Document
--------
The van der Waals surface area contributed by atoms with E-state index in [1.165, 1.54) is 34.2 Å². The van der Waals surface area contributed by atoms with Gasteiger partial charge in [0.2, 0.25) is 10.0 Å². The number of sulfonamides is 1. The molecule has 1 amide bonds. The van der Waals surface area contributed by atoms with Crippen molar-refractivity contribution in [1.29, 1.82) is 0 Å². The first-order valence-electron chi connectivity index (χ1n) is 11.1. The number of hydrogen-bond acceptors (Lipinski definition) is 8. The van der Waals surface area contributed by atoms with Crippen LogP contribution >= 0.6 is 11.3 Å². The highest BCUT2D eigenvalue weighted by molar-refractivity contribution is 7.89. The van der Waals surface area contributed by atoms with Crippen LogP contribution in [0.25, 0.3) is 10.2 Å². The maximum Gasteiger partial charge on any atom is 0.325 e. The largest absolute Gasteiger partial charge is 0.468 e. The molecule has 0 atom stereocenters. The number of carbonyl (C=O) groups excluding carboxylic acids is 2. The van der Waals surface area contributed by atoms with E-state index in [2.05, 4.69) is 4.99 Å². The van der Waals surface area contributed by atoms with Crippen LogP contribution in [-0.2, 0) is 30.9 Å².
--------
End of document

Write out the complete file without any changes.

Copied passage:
The van der Waals surface area contributed by atoms with E-state index in [1.165, 1.54) is 34.2 Å². The van der Waals surface area contributed by atoms with Gasteiger partial charge in [0.2, 0.25) is 10.0 Å². The number of sulfonamides is 1. The molecule has 1 amide bonds. The van der Waals surface area contributed by atoms with Crippen molar-refractivity contribution in [1.29, 1.82) is 0 Å². The first-order valence-electron chi connectivity index (χ1n) is 11.1. The number of hydrogen-bond acceptors (Lipinski definition) is 8. The van der Waals surface area contributed by atoms with Crippen LogP contribution >= 0.6 is 11.3 Å². The highest BCUT2D eigenvalue weighted by molar-refractivity contribution is 7.89. The van der Waals surface area contributed by atoms with Crippen LogP contribution in [0.25, 0.3) is 10.2 Å². The maximum Gasteiger partial charge on any atom is 0.325 e. The largest absolute Gasteiger partial charge is 0.468 e. The molecule has 0 atom stereocenters. The number of carbonyl (C=O) groups excluding carboxylic acids is 2. The van der Waals surface area contributed by atoms with E-state index in [2.05, 4.69) is 4.99 Å². The van der Waals surface area contributed by atoms with Crippen LogP contribution in [-0.2, 0) is 30.9 Å².